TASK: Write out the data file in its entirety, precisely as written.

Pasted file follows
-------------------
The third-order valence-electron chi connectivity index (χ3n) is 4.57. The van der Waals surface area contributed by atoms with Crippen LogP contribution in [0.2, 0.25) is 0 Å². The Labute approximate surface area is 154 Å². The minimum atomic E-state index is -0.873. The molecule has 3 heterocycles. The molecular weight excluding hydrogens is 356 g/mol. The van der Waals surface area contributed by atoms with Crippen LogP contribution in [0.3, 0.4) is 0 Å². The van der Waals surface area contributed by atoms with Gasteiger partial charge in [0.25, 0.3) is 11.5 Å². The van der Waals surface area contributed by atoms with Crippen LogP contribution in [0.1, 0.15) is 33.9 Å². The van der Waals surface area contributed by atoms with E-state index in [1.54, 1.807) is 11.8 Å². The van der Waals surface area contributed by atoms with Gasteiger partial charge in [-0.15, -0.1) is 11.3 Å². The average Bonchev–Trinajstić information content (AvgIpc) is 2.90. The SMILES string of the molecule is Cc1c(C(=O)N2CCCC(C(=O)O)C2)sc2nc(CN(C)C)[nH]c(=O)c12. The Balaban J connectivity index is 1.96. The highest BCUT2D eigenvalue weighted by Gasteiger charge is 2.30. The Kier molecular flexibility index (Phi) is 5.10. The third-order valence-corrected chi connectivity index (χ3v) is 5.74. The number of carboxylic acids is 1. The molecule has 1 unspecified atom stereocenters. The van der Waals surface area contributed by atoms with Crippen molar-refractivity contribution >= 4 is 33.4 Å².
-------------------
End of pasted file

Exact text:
The third-order valence-electron chi connectivity index (χ3n) is 4.57. The van der Waals surface area contributed by atoms with Crippen LogP contribution in [0.2, 0.25) is 0 Å². The Labute approximate surface area is 154 Å². The minimum atomic E-state index is -0.873. The molecule has 3 heterocycles. The molecular weight excluding hydrogens is 356 g/mol. The van der Waals surface area contributed by atoms with Crippen LogP contribution in [0.3, 0.4) is 0 Å². The van der Waals surface area contributed by atoms with Gasteiger partial charge in [0.25, 0.3) is 11.5 Å². The van der Waals surface area contributed by atoms with Crippen LogP contribution in [0.1, 0.15) is 33.9 Å². The van der Waals surface area contributed by atoms with E-state index in [1.54, 1.807) is 11.8 Å². The van der Waals surface area contributed by atoms with Gasteiger partial charge in [-0.15, -0.1) is 11.3 Å². The average Bonchev–Trinajstić information content (AvgIpc) is 2.90. The SMILES string of the molecule is Cc1c(C(=O)N2CCCC(C(=O)O)C2)sc2nc(CN(C)C)[nH]c(=O)c12. The Balaban J connectivity index is 1.96. The highest BCUT2D eigenvalue weighted by Gasteiger charge is 2.30. The Kier molecular flexibility index (Phi) is 5.10. The third-order valence-corrected chi connectivity index (χ3v) is 5.74. The number of carboxylic acids is 1. The molecule has 1 unspecified atom stereocenters. The van der Waals surface area contributed by atoms with Crippen molar-refractivity contribution >= 4 is 33.4 Å².